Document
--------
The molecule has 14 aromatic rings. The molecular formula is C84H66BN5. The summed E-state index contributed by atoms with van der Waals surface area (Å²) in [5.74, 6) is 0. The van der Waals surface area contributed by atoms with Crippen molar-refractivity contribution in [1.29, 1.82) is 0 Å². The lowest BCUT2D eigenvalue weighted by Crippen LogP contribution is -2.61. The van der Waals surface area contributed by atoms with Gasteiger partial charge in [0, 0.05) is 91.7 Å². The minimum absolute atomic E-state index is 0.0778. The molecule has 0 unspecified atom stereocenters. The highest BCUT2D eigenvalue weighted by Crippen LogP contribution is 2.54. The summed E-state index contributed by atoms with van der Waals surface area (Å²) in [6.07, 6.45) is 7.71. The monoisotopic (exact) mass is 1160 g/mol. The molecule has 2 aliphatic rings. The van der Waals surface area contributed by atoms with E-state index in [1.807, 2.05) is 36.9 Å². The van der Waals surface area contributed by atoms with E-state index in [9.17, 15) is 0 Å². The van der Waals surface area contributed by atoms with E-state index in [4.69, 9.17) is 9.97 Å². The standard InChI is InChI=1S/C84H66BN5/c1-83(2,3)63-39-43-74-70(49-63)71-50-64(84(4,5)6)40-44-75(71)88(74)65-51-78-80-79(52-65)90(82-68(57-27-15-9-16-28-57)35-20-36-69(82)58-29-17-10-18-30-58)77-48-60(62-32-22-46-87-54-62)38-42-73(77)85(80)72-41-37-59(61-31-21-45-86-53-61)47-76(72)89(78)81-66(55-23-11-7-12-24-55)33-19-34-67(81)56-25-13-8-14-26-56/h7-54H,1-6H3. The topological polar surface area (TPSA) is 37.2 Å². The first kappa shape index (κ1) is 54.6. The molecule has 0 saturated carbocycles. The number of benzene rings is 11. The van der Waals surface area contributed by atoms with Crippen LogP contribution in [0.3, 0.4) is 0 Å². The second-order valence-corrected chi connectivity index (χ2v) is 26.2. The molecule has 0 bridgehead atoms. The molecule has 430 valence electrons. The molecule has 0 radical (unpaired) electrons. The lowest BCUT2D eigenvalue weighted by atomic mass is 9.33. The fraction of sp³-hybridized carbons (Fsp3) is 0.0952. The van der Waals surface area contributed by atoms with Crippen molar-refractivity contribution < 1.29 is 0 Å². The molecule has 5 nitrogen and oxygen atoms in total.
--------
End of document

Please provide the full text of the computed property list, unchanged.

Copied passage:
The molecule has 14 aromatic rings. The molecular formula is C84H66BN5. The summed E-state index contributed by atoms with van der Waals surface area (Å²) in [5.74, 6) is 0. The van der Waals surface area contributed by atoms with Crippen molar-refractivity contribution in [1.29, 1.82) is 0 Å². The lowest BCUT2D eigenvalue weighted by Crippen LogP contribution is -2.61. The van der Waals surface area contributed by atoms with Gasteiger partial charge in [0, 0.05) is 91.7 Å². The minimum absolute atomic E-state index is 0.0778. The molecule has 0 unspecified atom stereocenters. The highest BCUT2D eigenvalue weighted by Crippen LogP contribution is 2.54. The summed E-state index contributed by atoms with van der Waals surface area (Å²) in [6.07, 6.45) is 7.71. The monoisotopic (exact) mass is 1160 g/mol. The molecule has 2 aliphatic rings. The van der Waals surface area contributed by atoms with E-state index in [1.807, 2.05) is 36.9 Å². The van der Waals surface area contributed by atoms with E-state index in [9.17, 15) is 0 Å². The van der Waals surface area contributed by atoms with E-state index in [4.69, 9.17) is 9.97 Å². The standard InChI is InChI=1S/C84H66BN5/c1-83(2,3)63-39-43-74-70(49-63)71-50-64(84(4,5)6)40-44-75(71)88(74)65-51-78-80-79(52-65)90(82-68(57-27-15-9-16-28-57)35-20-36-69(82)58-29-17-10-18-30-58)77-48-60(62-32-22-46-87-54-62)38-42-73(77)85(80)72-41-37-59(61-31-21-45-86-53-61)47-76(72)89(78)81-66(55-23-11-7-12-24-55)33-19-34-67(81)56-25-13-8-14-26-56/h7-54H,1-6H3. The topological polar surface area (TPSA) is 37.2 Å². The first kappa shape index (κ1) is 54.6. The molecule has 0 saturated carbocycles. The number of benzene rings is 11. The van der Waals surface area contributed by atoms with Crippen LogP contribution in [0.3, 0.4) is 0 Å². The second-order valence-corrected chi connectivity index (χ2v) is 26.2. The molecule has 0 bridgehead atoms. The molecule has 430 valence electrons. The molecule has 0 radical (unpaired) electrons. The lowest BCUT2D eigenvalue weighted by atomic mass is 9.33. The fraction of sp³-hybridized carbons (Fsp3) is 0.0952. The van der Waals surface area contributed by atoms with Crippen molar-refractivity contribution < 1.29 is 0 Å². The molecule has 5 nitrogen and oxygen atoms in total.